Nine years ago on Wednesday, I received a phone call that changed my life. I was laid off two months after my eLearning startup folded in 2003, mostly because our clients went to SCORM LMSs and we couldn’t figure out how to adopt. On the Fourth of July, 2003, I got a call asking if I’d be interested in working on SCORM for the US Department of Defense. I went for it, and that put me on the path I’m on today.
It’s nine years later, and after an action-packed 2012 thus far, I feel REALLY good. Welcome to the catch-up post.
It’s been a really excellent six months. Since last summer, I’ve been on a path to something important. I have many guides helping me as I find my way. A lot of really special things have made it into the world that both encapsulate my journey to some point in time and propel me into whatever comes next.
In January, my small accounting of my time at Grainger, where I helped to build out a strategy for knowledge exchange, made it to the cover of T+D Magazine, which was pretty cool. I can’t recall ever being published in an actual print magazine before, so that was a really nice way to start the year.
In February, over 30 friends, old and new, kicked off Up to All of Us. It was an incredible, soul-fulfilling experience for me. I learned a lot. As designers and facilitators, Megan Bowe and I got a lot of things right. I got a few things wrong and the experience of designing, organizing and facilitating it really honed me into a better collaborator, a more teamful player and it scratched my itch for entrepreneurship, only to inform me that I want to really be more entrepreneurial.
In March, I keynoted a Blackboard User Group at the Joint Forces Staff College in Norfolk, VA. It was notable because it was the first event in which I talked about Tin Can API, Blackboard announced they were adopting Tin Can API and three weeks later we kicked off the spec effort. Many of you reading this may have no idea what is Tin Can API. The clearest answer is that it’s a language for systems that expresses what people do with tools and technologies they use. The personal answer is that it’s the first of a series of technologies I’ve devoted most of my waking thoughts to designing, developing and bringing into the world since late 2008 — the first of many technologies that will succeed SCORM, the de-facto method for eLearning content to communicate with enterprise systems around the world.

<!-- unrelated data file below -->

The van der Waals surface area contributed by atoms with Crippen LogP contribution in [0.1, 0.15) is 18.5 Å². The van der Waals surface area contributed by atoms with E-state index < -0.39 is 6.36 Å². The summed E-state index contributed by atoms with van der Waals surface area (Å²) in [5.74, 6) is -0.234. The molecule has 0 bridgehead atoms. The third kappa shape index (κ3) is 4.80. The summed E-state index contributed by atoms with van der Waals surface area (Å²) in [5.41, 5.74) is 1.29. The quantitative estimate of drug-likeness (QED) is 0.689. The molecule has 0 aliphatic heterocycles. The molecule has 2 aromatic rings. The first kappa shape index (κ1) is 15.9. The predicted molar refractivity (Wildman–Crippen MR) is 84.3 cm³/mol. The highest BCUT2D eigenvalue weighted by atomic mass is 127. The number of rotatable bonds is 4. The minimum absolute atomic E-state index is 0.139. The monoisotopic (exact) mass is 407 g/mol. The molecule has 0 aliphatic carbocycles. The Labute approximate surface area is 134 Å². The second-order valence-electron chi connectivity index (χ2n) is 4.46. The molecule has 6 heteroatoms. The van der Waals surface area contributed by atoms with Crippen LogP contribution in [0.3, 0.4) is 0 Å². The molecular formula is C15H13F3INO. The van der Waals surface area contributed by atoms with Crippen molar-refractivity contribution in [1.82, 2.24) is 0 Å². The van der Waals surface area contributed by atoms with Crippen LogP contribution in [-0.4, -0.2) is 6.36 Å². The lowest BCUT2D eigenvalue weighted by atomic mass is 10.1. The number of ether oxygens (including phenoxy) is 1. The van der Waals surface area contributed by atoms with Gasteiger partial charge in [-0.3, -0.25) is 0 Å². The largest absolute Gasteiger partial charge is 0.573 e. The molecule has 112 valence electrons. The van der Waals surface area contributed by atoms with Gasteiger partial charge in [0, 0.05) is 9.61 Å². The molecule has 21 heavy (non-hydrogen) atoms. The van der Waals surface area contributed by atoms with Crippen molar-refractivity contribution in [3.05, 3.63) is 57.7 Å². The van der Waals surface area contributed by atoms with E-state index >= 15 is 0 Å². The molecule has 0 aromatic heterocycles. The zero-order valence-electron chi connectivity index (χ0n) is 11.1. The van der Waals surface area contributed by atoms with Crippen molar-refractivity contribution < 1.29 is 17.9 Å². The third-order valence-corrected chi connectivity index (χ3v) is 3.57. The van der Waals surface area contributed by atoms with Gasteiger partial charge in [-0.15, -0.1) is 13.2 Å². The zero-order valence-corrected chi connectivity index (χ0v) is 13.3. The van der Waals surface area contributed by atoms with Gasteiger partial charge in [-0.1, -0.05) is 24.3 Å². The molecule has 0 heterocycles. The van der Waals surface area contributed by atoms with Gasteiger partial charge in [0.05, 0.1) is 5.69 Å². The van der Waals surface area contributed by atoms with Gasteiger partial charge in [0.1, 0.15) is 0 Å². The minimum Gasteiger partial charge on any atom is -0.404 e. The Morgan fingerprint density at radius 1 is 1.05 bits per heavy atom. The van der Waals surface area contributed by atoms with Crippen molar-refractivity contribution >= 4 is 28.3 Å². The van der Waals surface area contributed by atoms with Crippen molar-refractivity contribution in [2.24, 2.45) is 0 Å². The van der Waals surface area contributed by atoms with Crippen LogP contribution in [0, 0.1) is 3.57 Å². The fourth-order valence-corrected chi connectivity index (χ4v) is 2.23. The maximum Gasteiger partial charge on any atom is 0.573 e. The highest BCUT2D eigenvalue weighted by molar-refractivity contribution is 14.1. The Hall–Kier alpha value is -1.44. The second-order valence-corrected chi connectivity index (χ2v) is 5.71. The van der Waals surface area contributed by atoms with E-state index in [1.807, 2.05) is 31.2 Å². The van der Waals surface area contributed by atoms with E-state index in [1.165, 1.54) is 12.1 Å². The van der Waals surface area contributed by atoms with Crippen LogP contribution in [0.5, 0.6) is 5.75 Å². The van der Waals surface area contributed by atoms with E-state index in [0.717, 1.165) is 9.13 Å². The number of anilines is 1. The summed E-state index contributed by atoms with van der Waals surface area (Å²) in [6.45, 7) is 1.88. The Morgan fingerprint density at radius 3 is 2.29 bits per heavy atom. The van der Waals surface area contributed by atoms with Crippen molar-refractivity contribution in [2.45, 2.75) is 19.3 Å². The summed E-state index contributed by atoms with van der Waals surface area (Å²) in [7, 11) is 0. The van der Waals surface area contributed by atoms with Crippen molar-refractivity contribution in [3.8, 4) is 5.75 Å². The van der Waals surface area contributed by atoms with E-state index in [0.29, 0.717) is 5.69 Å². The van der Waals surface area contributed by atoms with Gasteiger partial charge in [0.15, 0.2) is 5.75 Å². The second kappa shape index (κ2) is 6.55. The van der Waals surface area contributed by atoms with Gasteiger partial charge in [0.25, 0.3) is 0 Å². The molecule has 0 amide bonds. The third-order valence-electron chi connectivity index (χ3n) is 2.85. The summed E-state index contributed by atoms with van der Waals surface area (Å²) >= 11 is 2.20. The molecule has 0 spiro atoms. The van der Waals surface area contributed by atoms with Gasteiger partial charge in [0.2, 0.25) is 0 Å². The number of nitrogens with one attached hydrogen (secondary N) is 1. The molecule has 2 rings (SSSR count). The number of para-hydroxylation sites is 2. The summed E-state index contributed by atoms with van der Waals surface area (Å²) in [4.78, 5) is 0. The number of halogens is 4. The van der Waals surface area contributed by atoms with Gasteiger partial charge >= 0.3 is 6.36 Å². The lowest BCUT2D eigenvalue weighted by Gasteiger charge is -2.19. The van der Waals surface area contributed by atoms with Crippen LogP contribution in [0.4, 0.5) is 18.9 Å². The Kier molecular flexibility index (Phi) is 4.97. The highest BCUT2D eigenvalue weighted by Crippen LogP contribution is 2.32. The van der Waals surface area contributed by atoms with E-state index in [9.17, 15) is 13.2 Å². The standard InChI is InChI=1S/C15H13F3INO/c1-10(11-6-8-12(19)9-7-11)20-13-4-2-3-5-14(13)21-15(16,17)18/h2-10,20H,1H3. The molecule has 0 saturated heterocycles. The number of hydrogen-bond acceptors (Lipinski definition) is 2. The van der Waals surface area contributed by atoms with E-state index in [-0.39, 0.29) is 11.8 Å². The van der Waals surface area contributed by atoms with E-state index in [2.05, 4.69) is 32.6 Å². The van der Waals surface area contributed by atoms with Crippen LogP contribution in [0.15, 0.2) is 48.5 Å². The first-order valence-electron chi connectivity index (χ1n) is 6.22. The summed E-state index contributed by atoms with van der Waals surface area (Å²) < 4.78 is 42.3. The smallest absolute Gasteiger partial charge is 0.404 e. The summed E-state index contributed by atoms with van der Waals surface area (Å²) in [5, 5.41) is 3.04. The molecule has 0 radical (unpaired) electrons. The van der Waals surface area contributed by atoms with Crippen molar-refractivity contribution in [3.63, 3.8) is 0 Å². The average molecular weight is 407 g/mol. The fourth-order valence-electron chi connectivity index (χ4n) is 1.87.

With the spec effort kicking off in April 5, a community lit up quickly with real code to play with thanks to the huge kick-start from ADL and Rustici Software (working through a BAA program from ADL). Lots of makers have since adopted the API and are rolling it out in their tools. Lots of incredibly talented people, like Ingo Dahn, Anthony Altierri, Andrew Downes among many others, have contributed their considerable know-how on making the spec better, providing edge use cases and prototyped experiments with the tech.
In early June, Megan and I teamed up for another unconference/retreat called Overlap. It was mind-blowing to be surrounded with so much positive energy, intellect and talent. Many of the people came to Overlap as strangers and all of us left as close friends and companions. For Overlap (and for mLearnCon), I designed a web app built by my brethren at Problem Solutions, designed for Up to All of Us by my good friends Alicia Sanchez (@gamesczar) and Kris Rockwell (@krisrockwell), called Gold Stars.
The next week was mLearnCon, where we collectively launched Tin Can API to the greater community. 800+ people in attendance got a good first look at developments in which so many people have worked and invested so much. There are many moments that stick out in my mind, the look on people’s faces in the audience at the launch, as people looked at Twitter’s #mLearnCon hashtag and looked at Tappestry on their phones… and then saw how the data was collecting into one common place from multiple applications… that violet hour when people instantly got it… I’ll never forget that.
A lot of love went into creating that moment and to feel it reverberate throughout the conference over the following two days… it was a great start to something really big. It’s a nice cap on six months in which a lot of things “shipped”. Things got done. I get made fun of a lot for talking way too much, and I’ve talked the talk of doing. I feel good because with so much help from so many people, we’re walking the walk.
The best part of why I’m feeling good isn’t because of what got done… it’s because of what’s coming next: all new stuff 🙂
Happy Fourth of July, world. Now that we’re all caught up, and a bunch of activities started last year now “done” instead of “doing” it’s time to get back to blogging here about what’s coming next.